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Article Dans Une Revue PLoS Pathogens Année : 2016

Plant-Mediated Effects on Mosquito Capacity to Transmit Human Malaria


The ecological context in which mosquitoes and malaria parasites interact has received little attention, compared to the genetic and molecular aspects of malaria transmission. Plant nectar and fruits are important for the nutritional ecology of malaria vectors, but how the natural diversity of plant-derived sugar sources affects mosquito competence for malaria parasites is unclear. To test this, we infected Anopheles coluzzi, an important African malaria vector, with sympatric field isolates of Plasmodium falciparum, using direct membrane feeding assays. Through a series of experiments, we then examined the effects of sugar meals from Thevetia neriifolia and Barleria lupilina cuttings that included flowers, and fruit from Lan-nea microcarpa and Mangifera indica on parasite and mosquito traits that are key for determining the intensity of malaria transmission. We found that the source of plant sugar meal differentially affected infection prevalence and intensity, the development duration of the parasites, as well as the survival and fecundity of the vector. These effects are likely the result of complex interactions between toxic secondary metabolites and the nutritional quality of the plant sugar source, as well as of host resource availability and parasite growth. Using an epidemiological model, we show that plant sugar source can be a significant driver of malaria transmission dynamics, with some plant species exhibiting either transmission-reducing or-enhancing activities. Author Summary The Anopheles coluzzii mosquito is an effective vector of human Plasmodium falciparum malaria. Besides feeding on blood, females readily feed on natural sources of plant sugars; but how plant diversity affects their ability to transmit malaria parasites is currently PLOS Pathogens |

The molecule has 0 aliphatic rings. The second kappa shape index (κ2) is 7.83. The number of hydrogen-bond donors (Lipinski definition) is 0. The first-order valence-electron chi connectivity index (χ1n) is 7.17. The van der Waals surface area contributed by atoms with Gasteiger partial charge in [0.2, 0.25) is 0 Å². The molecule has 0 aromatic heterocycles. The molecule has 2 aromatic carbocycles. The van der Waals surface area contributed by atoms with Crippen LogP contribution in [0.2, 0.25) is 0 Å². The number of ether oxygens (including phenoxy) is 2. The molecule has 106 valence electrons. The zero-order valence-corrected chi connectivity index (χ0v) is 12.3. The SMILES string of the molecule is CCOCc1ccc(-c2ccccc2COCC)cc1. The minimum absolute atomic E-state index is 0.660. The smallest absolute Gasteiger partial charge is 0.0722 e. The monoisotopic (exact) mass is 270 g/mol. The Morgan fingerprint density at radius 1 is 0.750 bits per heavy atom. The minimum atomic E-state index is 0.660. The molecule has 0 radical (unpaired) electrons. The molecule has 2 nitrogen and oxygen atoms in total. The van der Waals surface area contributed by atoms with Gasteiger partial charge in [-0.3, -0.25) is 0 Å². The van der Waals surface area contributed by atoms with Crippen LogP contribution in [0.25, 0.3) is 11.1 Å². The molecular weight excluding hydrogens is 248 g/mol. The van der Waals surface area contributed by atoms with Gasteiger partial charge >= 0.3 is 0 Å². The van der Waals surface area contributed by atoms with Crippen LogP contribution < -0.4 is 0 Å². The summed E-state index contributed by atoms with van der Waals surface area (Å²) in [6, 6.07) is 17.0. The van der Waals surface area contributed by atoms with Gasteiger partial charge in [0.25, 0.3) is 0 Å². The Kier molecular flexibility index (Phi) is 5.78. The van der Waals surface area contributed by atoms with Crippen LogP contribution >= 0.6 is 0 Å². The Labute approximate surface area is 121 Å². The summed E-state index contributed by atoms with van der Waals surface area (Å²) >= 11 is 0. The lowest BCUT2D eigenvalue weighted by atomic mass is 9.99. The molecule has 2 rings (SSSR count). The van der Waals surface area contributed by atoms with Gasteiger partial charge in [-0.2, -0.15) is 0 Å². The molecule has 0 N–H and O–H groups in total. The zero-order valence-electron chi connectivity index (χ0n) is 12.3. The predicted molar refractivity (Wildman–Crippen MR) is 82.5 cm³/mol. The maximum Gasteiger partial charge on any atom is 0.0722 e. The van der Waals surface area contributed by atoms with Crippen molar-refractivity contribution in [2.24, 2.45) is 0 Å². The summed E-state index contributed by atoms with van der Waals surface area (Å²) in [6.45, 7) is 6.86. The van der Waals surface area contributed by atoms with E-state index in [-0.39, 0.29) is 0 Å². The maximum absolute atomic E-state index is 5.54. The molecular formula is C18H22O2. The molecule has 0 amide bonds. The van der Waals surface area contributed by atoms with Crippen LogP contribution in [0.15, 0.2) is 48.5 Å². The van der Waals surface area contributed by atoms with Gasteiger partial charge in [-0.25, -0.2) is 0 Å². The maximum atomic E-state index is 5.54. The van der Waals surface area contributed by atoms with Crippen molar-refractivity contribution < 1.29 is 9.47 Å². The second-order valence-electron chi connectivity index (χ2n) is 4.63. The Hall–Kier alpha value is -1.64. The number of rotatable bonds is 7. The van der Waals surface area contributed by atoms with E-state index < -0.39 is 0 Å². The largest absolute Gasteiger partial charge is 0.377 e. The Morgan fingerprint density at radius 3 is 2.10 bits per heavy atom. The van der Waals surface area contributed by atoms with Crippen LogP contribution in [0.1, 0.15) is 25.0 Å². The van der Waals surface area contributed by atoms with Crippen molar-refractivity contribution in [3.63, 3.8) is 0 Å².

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hal-01998430 , version 1 (29-01-2019)



Domonbabele F D S Hien, Kounbobr Roch Dabiré, Benjamin Roche, Abdoulaye Diabaté, Rakiswende S Yerbanga, et al.. Plant-Mediated Effects on Mosquito Capacity to Transmit Human Malaria. PLoS Pathogens, 2016, 12 (8), pp.e1005773. ⟨10.1371/journal.ppat.1005773⟩. ⟨hal-01998430⟩
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